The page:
Where are we in the fight to end polio? What have we accomplished? How can we make history together? Click for link to find out more
Rotary, Gates Foundation partner to boost polio endgame support
A bold new chapter in the partnership between Rotary and the Bill & Melinda Gates Foundation aimed at eradicating polio was announced at the Rotary International Convention in Lisbon, Portugal, late last month. The joint effort, called End Polio Now Make History Today, will support the 2013-18 Polio Eradication and Endgame Strategic Plan.
The Gates Foundation will match two-to-one, up to US$35 million per year, every dollar Rotary commits to reduce the funding shortfall for polio eradication through 2018, said Jeff Raikes, the foundation's chief executive officer, in a prerecorded video address shown during the plenary session on 25 June. If fully realized, the value of this new partnership with Rotary is more than $500 million. In this way, your contributions to polio will work twice as hard.
Learn about the progress being made by Rotary and our partners in the Global Polio Eradication Initiative.
Get the latest news from Rotary on the fight to finish polio.
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A special media feature on the GPEI site this week is on the campaign launched in Chad. The mobility of nomadic populations there leads to difficulties in reaching them with health services. Estimated at 350,000 people across the country, the nomadic populations are not systematically reached either by polio SIAs or by routine immunisation services and children are disproportionately affected by this crippling disease. The country-wide polio immunisation campaign, coupled with Vitamin A supplementation and de-worming tablets has a special focus on nomadic populations. The campaign has targeted about 3.9 million children under the age of five across the country, and more than 9,600 additional community workers have been mobilised to ensure that the targeted children are reached. Vitamin A supplementation and de-worming tablets are two high-impact interventions improving the nutritional status and health of children, and the polio vaccination programme is providing an avenue for these services to be provided to previously unreachable communities.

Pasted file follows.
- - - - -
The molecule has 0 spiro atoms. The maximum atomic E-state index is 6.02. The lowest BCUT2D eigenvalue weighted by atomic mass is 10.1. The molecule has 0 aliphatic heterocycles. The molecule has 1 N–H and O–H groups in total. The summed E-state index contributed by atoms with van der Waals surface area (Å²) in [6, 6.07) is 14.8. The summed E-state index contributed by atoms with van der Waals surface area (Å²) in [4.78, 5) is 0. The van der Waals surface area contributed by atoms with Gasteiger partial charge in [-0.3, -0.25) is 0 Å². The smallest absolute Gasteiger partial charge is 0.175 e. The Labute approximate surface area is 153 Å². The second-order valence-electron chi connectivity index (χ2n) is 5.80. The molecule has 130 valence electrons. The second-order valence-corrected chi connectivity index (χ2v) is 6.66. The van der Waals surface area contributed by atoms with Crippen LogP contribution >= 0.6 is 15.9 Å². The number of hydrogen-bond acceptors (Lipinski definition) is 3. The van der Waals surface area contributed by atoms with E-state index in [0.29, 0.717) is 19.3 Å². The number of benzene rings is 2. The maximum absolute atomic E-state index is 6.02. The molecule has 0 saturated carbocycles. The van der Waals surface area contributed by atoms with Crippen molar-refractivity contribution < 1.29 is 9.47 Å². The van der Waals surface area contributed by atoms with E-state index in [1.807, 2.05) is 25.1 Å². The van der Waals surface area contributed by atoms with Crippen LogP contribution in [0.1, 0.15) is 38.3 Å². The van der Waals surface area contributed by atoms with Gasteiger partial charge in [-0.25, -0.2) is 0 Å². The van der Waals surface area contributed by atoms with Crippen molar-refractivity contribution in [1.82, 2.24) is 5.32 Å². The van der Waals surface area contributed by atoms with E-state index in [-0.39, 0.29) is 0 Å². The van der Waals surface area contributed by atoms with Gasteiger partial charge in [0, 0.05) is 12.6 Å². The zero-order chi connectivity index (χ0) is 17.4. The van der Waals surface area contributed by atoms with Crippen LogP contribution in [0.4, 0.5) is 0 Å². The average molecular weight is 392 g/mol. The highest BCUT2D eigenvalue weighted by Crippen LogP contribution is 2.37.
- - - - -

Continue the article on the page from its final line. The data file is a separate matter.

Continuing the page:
NB: Chad recorded only five cases of polio in 2012 compared to the 132 cases in 2011, and its most recent case of wild poliovirus occurred more than nine months ago. Chad also remains affected by a cVDPV2 outbreak, with 13 cases reported since August 2012.
There have also been numerous international press comments predicting that Peshawar is a threat to the polio eradication programme in Pakistan and the alleged rapid deterioration in the state of polio eradication in the province.
These comments apart, the country reports this week have no new cases of WPV or cVDPV so the status update merely adjusts for the additional cases that were reported in the same week in 2012. In summary:
16 WPV1 cases compared to 40 at the same time in 2012 or 40% of the number last year.
No WPV3 cases vs. 7 in 2012.
The countries with polio cases at this time in 2012 were:
Nigeria 17 vs. 10 reported this year.
Pakistan 15 vs. 5 this year.
Afghanistan 5 vs. one this year.
Chad 3 vs. none reported this year.
The cVDPV chart remains unchanged.
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